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The Distinguished Citizen
Handsome but taciturn, revered Argentine novelist Daniel Mantovani (Oscar Martínez) has an ambivalent relationship to fame. It has brought him the kind of wealth few authors can ever imagine, yet he’s concerned such commercial success means he’s no longer a challenging writer. All this is succinctly conveyed in a strong opening scene, when Daniel receives the Nobel and voices his fears (almost a rebuke). Five years later, the Barcelona-based author, still much in demand, relies on an assistant named Nuria to politely decline most offers. But then he gets a letter from his provincial hometown of Salas, a seven-hour drive from Buenos Aires. Despite using Salas as the setting for his stories it has been nearly four decades since he has returned. As he says, he’s never left, and he’s never returned. To Nuria’s surprise he accepts the invitation to receive the town’s “Distinguished Citizen” award which even comes with a medal.
His one proviso - no publicity. (So, of course almost as he is seated on the plane the captain announces over the PA system, “We have a Nobel winner on board.”) On arrival in Buenos Aires, he’s picked up in a rickety car and after a breakdown on a “short cut,” he eventually makes it to the backwater town, where the mayor (Manuel Vicente) officiously and effusively welcomes him. From here, the film could go in one of two directions: the late ‘30s Preston Sturges route, where the townspeople only seem simple but possess big hearts that win over the cynical sophisticate. Or it could take more superior tone, with kooky, stereotypical small-town yokels. Distinguished Citizen chooses this latter direction, which perhaps is more in tune with our current society and its proclivity for ironic broad comedy that is absent any subtlety.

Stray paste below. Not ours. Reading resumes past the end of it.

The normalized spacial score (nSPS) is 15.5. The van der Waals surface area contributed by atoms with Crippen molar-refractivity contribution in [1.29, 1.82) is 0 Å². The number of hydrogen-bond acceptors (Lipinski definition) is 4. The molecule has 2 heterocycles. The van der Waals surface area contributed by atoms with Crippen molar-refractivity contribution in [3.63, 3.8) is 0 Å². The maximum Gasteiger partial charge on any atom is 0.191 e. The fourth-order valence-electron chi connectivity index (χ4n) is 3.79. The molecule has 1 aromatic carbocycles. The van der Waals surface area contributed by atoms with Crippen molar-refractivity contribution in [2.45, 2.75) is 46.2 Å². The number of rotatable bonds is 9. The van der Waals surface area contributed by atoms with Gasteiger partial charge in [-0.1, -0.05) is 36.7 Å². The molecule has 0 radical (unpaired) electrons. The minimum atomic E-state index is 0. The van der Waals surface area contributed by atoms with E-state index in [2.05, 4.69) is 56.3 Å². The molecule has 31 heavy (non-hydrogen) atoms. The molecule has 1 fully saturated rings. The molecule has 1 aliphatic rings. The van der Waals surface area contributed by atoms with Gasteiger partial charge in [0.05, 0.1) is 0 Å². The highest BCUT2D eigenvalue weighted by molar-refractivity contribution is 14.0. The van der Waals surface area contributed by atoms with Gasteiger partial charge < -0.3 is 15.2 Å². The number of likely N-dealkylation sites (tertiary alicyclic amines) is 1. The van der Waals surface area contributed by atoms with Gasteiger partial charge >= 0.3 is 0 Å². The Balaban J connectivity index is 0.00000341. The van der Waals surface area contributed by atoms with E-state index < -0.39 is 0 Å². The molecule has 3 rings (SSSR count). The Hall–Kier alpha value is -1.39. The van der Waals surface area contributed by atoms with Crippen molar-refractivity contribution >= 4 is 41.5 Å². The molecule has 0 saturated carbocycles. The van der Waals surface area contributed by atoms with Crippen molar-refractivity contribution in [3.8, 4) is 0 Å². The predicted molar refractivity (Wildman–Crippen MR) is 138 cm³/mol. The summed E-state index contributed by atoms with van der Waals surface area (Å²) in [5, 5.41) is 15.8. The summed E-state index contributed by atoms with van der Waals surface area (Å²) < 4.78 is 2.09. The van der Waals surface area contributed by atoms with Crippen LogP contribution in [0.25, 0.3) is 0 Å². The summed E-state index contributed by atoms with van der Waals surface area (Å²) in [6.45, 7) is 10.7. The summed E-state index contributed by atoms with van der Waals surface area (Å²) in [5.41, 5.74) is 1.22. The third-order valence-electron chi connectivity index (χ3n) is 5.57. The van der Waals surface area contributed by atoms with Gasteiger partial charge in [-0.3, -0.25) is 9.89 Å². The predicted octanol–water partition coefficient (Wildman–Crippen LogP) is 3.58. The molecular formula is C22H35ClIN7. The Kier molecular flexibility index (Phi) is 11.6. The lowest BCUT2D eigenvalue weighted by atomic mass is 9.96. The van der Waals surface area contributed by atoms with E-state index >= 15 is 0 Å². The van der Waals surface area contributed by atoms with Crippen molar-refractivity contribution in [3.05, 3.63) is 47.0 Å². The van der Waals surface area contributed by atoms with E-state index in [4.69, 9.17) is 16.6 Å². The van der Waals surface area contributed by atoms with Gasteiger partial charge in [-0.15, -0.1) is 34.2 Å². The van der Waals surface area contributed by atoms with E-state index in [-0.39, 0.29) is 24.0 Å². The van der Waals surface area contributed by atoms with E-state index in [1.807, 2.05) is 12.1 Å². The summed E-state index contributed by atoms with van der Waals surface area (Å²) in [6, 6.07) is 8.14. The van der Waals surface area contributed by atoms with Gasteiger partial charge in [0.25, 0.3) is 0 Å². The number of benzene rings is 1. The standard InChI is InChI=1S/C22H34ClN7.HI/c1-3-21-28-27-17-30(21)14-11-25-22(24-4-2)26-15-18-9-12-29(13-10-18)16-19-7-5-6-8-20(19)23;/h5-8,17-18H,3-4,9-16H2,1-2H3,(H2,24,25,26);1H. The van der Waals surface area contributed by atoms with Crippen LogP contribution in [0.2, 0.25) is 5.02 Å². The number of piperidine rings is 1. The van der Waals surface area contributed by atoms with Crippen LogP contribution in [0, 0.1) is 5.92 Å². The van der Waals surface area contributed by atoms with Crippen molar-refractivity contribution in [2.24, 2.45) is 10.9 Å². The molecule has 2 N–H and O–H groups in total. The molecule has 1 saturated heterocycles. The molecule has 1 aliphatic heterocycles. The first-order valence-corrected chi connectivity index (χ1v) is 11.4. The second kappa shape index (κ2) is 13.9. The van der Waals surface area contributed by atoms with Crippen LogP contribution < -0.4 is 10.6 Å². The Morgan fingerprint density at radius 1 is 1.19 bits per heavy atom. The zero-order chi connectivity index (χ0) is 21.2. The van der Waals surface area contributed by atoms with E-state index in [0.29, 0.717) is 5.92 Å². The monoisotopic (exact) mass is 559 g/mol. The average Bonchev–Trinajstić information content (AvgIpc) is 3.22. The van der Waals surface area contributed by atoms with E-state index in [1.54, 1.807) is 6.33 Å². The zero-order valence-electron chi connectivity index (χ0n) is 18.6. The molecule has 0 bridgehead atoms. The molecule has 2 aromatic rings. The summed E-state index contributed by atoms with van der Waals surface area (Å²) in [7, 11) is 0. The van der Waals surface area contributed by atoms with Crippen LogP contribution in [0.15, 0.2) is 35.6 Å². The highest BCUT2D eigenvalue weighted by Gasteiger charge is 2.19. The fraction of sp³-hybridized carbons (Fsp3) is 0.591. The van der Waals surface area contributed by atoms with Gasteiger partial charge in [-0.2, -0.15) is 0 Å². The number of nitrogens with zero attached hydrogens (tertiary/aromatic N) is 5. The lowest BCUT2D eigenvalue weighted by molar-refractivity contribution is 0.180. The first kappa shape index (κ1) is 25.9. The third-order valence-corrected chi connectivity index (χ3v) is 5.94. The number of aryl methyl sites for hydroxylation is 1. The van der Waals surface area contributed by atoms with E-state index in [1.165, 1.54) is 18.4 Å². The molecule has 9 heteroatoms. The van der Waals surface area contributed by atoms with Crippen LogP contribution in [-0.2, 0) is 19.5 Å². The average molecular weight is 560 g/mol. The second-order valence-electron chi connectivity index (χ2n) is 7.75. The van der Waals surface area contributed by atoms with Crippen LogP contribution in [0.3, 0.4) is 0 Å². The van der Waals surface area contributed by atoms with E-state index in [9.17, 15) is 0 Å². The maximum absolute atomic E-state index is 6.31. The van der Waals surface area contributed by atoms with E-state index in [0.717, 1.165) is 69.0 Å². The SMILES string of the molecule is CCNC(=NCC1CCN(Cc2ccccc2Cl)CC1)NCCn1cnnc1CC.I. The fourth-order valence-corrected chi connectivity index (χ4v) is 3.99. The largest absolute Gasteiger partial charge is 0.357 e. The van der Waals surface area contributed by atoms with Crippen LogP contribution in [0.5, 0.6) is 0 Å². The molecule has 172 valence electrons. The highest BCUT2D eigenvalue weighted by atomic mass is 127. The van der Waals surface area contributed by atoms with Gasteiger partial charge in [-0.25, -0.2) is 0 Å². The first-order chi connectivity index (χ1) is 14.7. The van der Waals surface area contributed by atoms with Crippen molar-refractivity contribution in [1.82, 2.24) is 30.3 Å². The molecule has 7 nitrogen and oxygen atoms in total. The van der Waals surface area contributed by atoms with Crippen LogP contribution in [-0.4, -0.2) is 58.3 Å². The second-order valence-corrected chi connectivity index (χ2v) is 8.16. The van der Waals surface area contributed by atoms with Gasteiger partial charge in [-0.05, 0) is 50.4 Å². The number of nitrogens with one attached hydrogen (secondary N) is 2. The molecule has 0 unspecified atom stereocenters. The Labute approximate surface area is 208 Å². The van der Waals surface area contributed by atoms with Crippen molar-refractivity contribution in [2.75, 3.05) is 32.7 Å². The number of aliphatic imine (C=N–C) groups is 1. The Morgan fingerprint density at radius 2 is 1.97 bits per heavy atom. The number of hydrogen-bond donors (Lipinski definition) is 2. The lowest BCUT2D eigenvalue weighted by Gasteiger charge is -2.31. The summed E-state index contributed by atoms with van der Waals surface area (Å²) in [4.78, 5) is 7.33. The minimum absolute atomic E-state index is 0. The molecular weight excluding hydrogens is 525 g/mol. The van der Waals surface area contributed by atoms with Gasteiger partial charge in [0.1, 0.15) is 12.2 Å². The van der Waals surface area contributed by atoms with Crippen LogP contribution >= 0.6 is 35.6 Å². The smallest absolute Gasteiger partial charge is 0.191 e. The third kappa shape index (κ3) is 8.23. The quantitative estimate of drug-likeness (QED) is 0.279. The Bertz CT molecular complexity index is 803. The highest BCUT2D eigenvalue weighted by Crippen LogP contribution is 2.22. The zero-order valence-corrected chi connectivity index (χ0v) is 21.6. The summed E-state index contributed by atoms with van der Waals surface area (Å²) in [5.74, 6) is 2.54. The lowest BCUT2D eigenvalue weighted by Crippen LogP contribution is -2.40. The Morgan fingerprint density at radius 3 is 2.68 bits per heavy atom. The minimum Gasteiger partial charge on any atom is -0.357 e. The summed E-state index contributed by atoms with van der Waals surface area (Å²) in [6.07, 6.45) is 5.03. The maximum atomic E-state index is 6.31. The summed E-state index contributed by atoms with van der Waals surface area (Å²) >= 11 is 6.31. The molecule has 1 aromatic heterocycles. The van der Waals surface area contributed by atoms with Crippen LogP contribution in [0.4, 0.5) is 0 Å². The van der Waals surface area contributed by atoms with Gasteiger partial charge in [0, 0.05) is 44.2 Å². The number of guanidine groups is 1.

Initially the Salas townsfolk are proud to have a celebrity in their midst, especially one who put them on the map but, quickly, simmering resentments surface. Despite Mantovani’s denials, some citizens are certain his fictional characters are based on themselves, and ply him with requests and dinner invitations. It’s arranged that he’ll give a series of lectures and judge a local painting competition. Salas’ school pal Antonio (Dady Brieva) boasts to the returning author that he married Irene (Andrea Frigerio), the girl Daniel left behind. More focus on Irene - one of the few 4-dimensional non-caricatures in town - would have helped to balance the film. For example, there is a moment when she appears to be challenging Daniel’s implications that her life as a small-town teacher is less fulfilling than his own. However, the moment is brief and never developed. Additionally, there is something bordering on the cartoonish about her relationship with crass, loud-mouthed, boorish Antonio.
However, the script rises to the occasion when Daniel makes speeches, whether in front of the Nobel audience, or the small group gathered for the local art prize. At these moments director-writers Mariano Cohn and Gaston Duprat aspire to say something meaningful about art and inspiration. Otherwise, there are amusing situations and a few scraps about Daniel’s parasitic appropriation of hometown for his art. However, the movie would have had more meaning if his main accuser, Florencio Romero (Marcelo D’Andrea), wasn’t a one-dimensional caricature. In fact, apart from the young aspiring writer Ramiro working as the hotel clerk, and nubile Julia (Belén Chavanne), a seductive groupie, most everyone in Salas is depicted as thick-headed rustic bumpkins. The next-to-last scene (not revealed here) is especially misjudged, jarring and out of place, though it’s followed by one of Daniel’s speeches, which aims to right the tone.
Despite my reservations, thanks to a strong lead played with nuance and gusto by Oscar Martinez and some insightful observations. The Distinguished Citizen is recommended. In Spanish with English subtitles. More on IMDB